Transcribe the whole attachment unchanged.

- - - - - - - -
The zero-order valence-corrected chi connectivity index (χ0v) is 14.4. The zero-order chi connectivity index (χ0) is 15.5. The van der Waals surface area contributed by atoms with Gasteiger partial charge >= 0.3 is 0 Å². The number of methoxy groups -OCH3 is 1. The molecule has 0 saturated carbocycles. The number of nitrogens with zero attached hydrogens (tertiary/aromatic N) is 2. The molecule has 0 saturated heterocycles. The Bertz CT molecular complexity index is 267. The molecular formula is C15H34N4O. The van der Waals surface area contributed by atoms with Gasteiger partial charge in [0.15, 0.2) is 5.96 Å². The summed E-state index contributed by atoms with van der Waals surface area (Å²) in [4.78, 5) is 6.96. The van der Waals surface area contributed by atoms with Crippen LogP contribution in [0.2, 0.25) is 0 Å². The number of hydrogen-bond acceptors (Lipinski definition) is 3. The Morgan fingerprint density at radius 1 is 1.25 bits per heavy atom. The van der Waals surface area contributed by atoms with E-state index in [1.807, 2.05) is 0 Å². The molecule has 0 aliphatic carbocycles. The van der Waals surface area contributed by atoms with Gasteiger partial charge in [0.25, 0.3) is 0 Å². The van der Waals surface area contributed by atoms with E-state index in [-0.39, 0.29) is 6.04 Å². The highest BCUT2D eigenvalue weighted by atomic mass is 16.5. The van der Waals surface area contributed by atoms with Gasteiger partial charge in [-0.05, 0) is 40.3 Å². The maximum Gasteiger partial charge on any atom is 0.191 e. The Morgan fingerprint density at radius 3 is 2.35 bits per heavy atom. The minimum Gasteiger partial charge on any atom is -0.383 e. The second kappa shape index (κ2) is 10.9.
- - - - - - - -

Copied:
The zero-order valence-corrected chi connectivity index (χ0v) is 14.4. The zero-order chi connectivity index (χ0) is 15.5. The van der Waals surface area contributed by atoms with Gasteiger partial charge >= 0.3 is 0 Å². The number of methoxy groups -OCH3 is 1. The molecule has 0 saturated carbocycles. The number of nitrogens with zero attached hydrogens (tertiary/aromatic N) is 2. The molecule has 0 saturated heterocycles. The Bertz CT molecular complexity index is 267. The molecular formula is C15H34N4O. The van der Waals surface area contributed by atoms with Gasteiger partial charge in [0.15, 0.2) is 5.96 Å². The summed E-state index contributed by atoms with van der Waals surface area (Å²) in [4.78, 5) is 6.96. The van der Waals surface area contributed by atoms with Crippen LogP contribution in [0.2, 0.25) is 0 Å². The number of hydrogen-bond acceptors (Lipinski definition) is 3. The Morgan fingerprint density at radius 1 is 1.25 bits per heavy atom. The van der Waals surface area contributed by atoms with E-state index in [1.807, 2.05) is 0 Å². The molecule has 0 aliphatic carbocycles. The van der Waals surface area contributed by atoms with Gasteiger partial charge in [0.25, 0.3) is 0 Å². The van der Waals surface area contributed by atoms with E-state index in [-0.39, 0.29) is 6.04 Å². The highest BCUT2D eigenvalue weighted by atomic mass is 16.5. The van der Waals surface area contributed by atoms with Gasteiger partial charge in [-0.05, 0) is 40.3 Å². The maximum Gasteiger partial charge on any atom is 0.191 e. The Morgan fingerprint density at radius 3 is 2.35 bits per heavy atom. The minimum Gasteiger partial charge on any atom is -0.383 e. The second kappa shape index (κ2) is 10.9.